Here are some tips for choosing an ethical volunteer project and being a responsible traveller.

At all times keep in mind the core beliefs needed for any organisation – are they collaborative, transparent, sustainable and accountable?

Why do they exist?

  • The needs of the community or conservation area should to come ahead of yours – an organisation should not create the need for volunteering but rather respond to existing needs.
  • The organisation should exist to support, add value, empower, educate, encourage, develop and / or grow a local community or conservation area rather than impose, enforce, restrict or reduce anything negatively.

Who do they work with?

  • Are they collaborative – do they have reputable links or are they making efforts to collaborate?
  • Are they transparent – with who they partner and affiliate with and who they support?
  • Is there evidence of how previous volunteers have made a difference?
  • Is there a local partner organisation – if you are dealing with an agent, are they working with local organisations and most importantly, are they open about this and who they are?
  • How are volunteers selected – are they keen to find out if you will suit and benefit the chosen project?

When do they operate?

  • Be wary of the length of the project – is there a preferable length of time communicated for optimum impact for all concerned?
  • What happens when you leave – are projects continued without volunteer involvement?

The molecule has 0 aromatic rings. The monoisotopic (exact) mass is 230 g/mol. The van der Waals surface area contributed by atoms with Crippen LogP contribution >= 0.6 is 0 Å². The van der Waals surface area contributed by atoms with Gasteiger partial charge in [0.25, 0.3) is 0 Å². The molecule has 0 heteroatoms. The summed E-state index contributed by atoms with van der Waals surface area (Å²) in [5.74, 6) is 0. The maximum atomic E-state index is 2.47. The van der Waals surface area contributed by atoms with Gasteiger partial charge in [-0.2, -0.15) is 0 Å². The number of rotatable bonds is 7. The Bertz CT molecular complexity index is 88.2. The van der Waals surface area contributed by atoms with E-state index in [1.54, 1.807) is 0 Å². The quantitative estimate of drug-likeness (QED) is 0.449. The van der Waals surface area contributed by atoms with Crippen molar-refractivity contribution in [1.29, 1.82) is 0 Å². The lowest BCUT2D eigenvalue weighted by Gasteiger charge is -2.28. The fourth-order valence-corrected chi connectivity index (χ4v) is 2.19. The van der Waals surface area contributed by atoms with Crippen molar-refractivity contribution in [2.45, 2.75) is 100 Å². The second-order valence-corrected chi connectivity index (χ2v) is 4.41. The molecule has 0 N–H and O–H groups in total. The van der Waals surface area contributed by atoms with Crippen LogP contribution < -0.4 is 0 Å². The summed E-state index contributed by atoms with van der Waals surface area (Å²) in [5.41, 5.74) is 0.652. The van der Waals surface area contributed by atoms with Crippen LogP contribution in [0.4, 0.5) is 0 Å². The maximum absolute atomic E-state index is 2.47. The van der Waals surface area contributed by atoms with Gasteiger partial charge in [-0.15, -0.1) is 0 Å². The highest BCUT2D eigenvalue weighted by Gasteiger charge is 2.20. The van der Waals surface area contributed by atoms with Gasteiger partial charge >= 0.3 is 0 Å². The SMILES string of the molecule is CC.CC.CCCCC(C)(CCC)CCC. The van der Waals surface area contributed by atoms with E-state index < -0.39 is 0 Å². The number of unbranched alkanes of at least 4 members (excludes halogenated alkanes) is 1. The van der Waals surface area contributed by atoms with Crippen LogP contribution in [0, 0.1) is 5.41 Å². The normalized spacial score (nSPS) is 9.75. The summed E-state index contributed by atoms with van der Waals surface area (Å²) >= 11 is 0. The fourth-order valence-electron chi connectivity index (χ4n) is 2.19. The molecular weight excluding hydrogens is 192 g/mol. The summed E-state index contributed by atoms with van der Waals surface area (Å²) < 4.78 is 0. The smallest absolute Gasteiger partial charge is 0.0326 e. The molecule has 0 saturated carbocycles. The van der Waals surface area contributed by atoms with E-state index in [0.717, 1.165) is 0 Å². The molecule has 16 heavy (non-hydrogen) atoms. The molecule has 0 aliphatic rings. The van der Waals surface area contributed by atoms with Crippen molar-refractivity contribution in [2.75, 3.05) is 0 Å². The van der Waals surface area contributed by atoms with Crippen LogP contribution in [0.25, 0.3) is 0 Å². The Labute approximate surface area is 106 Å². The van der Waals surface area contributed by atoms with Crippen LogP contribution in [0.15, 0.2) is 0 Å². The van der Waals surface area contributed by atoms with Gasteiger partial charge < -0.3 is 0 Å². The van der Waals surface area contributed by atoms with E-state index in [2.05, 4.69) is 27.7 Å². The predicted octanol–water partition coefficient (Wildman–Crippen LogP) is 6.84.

Where do they operate?

  • Getting a sense of the surrounding areas helps you to grasp the real need of the project.
  • Is the location suitable for volunteers – is it safe, hospitable and provide what you need?
  • Is the project venue more a tourist area with superficial volunteer tourism or simply nearby to affluence – this is harder to judge but worth keeping in mind.

How are they funded?

  • Are they transparent – are there other sources of funding to help keep the project or organisation sustainable?
  • Are they affordable – expensive doesn’t mean over priced or luxurious and cheap doesn’t mean unethical or poorly run, but do your homework on the real costs and where the money goes.

What do they do?

  • What are the short and long term goals of the organisation and their projects.
  • What are their main focus areas and are they important to the local community and / or surrounding areas?
  • Are their operating methods responsible and ethical – local employment, business or charity status, eco-friendly ethos etc?
  • Beware of green washing or ‘fancy statements’ – much like any business these days, organisations are aware they have to be more responsible so look for evidence rather than drafted policies.
  • Will you receive any training – getting an idea of what your role will be will help you understand how important you are and if you are needed to supplement or compliment local employment.

Conservation projects

While tourism contributes massively to the conservation efforts of wildlife and biodiversity around the world, always ask if what you are doing on a project is really needed. For example – as nice as it is to pet a lion cub, is the need for that more for the volunteer’s benefit or the cub’s benefit? Ask questions, be responsible.

Community projects

Much like the questions around the impact of volunteers on wildlife or conservation areas, is the impact of volunteers into communities a necessity or in place for the volunteer’s benefit. Ask questions, be responsible.

Asking some of the above questions will help you into the right mindset for what organisation and project is right for you. It will also help you be a responsible traveller and always keep ethical travelling in mind.

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